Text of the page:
In Biblical times, water was not just considered essential for one’s physical sustenance but for spiritual survival as well. In order to become ritually clean, one would wash in what is known as a mikvah filled with living water. Living water came from a natural source of moving water such as a spring, rainwater, or a stream. If even just a small amount of living water was added to water that was stagnant or not moving, all of it would then be considered living water and thus able to be used for purification.

Mikvah from the time of Christ next to the Temple Mount
When Jesus mentions living water to the Samaritan woman, she seems to understand the spiritual significance of Christ’s words. Samaritans still had many of the truths of the law of Moses and practiced them during the time of Christ. As a woman living in sin, she would want to experience the purification that living water could provide. However, she is confused by his offering. The well is deep and Christ does not have a way to access this living water. He then offers a profound promise: “Whosoever drinketh of this water shall thirst again: but whosoever drinketh of the water that I shall give him shall never thirst;” (John 4:13-14)

After being taught from the Savior, she is then offered a rare gift, one that few have received up to this point, including Christ’s own disciples. She receives a clear witness that Jesus is in fact the Messiah she seeks. He simply states, “I Am the Messiah!” (John 4:26 NLT). As we read the story in John, we see that the Samaritan woman has progressed towards a deeper understanding of the man she initially met at Jacob’s well. First, she calls him a Jew (v. 9), then Sir (v. 11), then prophet (v. 19) and finally Christ (v. 29).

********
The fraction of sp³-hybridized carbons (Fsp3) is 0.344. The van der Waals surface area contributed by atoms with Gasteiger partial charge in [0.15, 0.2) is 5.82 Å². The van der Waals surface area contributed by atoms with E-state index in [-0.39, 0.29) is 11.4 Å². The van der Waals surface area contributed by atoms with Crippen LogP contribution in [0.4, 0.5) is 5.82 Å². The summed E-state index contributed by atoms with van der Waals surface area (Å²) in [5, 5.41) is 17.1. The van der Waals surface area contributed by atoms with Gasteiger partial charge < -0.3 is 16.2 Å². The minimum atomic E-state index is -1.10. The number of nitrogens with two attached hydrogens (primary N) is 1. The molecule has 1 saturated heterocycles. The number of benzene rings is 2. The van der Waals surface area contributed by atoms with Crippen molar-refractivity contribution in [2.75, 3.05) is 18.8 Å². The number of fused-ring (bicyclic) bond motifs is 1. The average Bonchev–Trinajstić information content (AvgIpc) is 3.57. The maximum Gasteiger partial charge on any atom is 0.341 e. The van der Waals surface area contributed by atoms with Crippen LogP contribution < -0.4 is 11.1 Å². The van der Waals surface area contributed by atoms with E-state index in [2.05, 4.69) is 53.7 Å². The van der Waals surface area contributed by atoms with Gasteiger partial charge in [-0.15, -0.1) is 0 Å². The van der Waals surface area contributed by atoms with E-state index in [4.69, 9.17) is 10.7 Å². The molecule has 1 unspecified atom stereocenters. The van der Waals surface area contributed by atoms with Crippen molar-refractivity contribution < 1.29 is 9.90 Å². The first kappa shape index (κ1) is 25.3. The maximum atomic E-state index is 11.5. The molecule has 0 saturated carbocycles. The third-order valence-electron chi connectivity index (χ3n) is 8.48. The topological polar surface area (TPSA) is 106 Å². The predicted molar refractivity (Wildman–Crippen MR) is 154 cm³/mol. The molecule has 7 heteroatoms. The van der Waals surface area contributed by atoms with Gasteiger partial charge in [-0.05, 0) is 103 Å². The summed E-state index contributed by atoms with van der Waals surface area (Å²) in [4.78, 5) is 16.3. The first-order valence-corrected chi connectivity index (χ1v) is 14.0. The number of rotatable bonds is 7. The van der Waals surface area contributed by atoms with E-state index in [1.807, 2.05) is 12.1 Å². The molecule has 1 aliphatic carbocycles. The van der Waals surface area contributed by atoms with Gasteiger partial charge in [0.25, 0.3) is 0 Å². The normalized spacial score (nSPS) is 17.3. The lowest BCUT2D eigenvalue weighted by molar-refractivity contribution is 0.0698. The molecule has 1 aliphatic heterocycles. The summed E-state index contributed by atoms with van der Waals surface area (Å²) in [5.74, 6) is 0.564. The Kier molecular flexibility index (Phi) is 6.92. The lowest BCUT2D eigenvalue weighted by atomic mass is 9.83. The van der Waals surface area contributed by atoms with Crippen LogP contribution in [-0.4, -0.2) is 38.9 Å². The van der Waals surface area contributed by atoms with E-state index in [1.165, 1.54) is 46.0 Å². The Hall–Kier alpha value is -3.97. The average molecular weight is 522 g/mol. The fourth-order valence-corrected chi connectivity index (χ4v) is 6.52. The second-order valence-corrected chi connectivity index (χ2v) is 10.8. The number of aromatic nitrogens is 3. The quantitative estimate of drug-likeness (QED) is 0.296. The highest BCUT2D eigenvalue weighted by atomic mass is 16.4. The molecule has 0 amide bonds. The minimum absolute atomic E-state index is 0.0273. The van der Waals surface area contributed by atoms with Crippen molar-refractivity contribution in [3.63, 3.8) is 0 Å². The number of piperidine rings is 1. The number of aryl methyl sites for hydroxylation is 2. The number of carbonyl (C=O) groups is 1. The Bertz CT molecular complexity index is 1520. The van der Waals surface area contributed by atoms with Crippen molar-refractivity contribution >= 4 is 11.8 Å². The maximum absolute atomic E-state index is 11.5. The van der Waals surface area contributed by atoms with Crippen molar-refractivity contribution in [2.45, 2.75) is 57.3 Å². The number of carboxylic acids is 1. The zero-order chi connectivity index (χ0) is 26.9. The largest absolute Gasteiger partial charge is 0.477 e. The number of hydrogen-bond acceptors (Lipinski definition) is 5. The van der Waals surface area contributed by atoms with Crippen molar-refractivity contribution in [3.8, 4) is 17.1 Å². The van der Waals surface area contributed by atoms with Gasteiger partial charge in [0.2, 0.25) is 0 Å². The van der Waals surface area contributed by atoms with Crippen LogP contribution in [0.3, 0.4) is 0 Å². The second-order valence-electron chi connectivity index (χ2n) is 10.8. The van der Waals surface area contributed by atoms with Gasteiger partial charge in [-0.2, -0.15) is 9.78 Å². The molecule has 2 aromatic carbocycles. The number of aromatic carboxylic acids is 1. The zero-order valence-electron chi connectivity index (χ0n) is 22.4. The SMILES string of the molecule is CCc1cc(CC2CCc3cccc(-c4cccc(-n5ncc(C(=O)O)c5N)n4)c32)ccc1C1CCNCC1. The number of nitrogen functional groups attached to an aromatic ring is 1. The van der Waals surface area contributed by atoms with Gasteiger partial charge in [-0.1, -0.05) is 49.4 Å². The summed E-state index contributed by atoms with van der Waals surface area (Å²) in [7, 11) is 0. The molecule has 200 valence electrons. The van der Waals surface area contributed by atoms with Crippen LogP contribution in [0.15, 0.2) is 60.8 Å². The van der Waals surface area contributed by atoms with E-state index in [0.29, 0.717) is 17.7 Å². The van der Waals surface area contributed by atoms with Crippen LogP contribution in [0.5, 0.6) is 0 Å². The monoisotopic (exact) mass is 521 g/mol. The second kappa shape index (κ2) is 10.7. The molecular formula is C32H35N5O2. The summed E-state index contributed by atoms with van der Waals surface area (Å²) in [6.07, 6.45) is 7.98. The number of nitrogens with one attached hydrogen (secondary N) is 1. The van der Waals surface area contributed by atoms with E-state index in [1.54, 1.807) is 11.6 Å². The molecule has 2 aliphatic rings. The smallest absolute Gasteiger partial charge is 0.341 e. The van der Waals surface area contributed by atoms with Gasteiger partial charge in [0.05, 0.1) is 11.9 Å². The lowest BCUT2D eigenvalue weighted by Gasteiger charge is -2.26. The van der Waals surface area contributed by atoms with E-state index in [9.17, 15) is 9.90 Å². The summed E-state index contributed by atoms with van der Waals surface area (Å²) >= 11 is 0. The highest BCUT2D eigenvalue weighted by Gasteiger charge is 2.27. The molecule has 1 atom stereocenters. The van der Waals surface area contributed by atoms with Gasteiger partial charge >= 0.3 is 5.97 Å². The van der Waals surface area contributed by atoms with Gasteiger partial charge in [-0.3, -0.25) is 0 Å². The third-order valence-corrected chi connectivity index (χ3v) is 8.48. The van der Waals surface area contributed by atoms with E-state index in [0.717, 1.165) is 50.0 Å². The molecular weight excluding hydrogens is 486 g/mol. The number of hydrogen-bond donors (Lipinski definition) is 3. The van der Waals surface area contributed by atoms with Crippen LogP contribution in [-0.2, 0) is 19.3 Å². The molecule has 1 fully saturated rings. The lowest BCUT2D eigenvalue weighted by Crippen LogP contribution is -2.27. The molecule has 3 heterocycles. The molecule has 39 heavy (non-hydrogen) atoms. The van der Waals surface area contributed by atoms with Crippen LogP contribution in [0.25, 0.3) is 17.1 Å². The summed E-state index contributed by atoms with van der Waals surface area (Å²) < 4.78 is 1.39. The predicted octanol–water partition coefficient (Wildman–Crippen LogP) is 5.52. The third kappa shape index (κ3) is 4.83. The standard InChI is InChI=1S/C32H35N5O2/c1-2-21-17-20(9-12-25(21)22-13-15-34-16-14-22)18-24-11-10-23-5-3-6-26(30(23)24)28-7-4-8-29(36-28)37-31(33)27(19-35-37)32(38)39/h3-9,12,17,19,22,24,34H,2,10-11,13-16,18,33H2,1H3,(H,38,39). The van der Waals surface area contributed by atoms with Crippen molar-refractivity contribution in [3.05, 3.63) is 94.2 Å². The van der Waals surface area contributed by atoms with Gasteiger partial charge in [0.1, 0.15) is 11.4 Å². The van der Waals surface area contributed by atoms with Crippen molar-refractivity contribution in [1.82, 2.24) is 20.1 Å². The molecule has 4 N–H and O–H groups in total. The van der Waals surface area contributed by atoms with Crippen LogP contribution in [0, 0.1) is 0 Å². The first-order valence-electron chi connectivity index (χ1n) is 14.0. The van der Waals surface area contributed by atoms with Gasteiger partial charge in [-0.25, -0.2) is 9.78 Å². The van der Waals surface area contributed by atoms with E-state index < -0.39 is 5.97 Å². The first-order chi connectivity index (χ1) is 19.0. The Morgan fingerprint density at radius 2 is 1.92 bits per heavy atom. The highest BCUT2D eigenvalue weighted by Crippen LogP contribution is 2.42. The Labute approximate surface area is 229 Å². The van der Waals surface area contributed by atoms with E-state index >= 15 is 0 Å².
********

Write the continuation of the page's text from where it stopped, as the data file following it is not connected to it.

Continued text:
Samaritan Woman at the Well by Ferdinand Georg Waldmüller
 The purification received from grace now begins to work within her. She realizes she has met her Savior. She leaves behind the waterpot she had brought to collect her daily water and runs to testify to the very ones she had hoped to avoid by coming to the well at noon. She proclaims to them, “Come, see… is not this the Christ?” (John 4:29) Because many people believed her testimony, Jesus was welcomed into her village. There he stayed for two days as people came to see the man she has witnessed is the Christ.

While this story stands alone as a witness to the divinity of the Savior, it has an even more powerful message when one considers that John has placed it next to the story of Nicodemus (see John 3). John frequently used this technique to allow readers to gain poignant insights with a side-by-side comparison of opposite characters.

Nicodemus was a Jew and a ruler in the Sanhedrin, she was a Samaritan and an adulterer. Nicodemus would have studied the law, as a woman she would not have been formally taught the law. Nicodemus comes to Christ when it is fully dark, the woman comes to the well in full light. He does not ask to be spiritually born, she asks for the living water. Nicodemus does not appear to tell others immediately what he has learned, this woman runs to tell others what she now knows.

Even today Nicodemus would seem like the one Christ would select as a witness. His wealth, education, and powerful influence should make him the obvious choice. Yet Jesus chooses the one who is none of these. He chooses the adulteress Samaritan woman. God knows best who will be his most effective servants. We should not doubt God’s ability to give us through grace the power we need, even when we feel weak.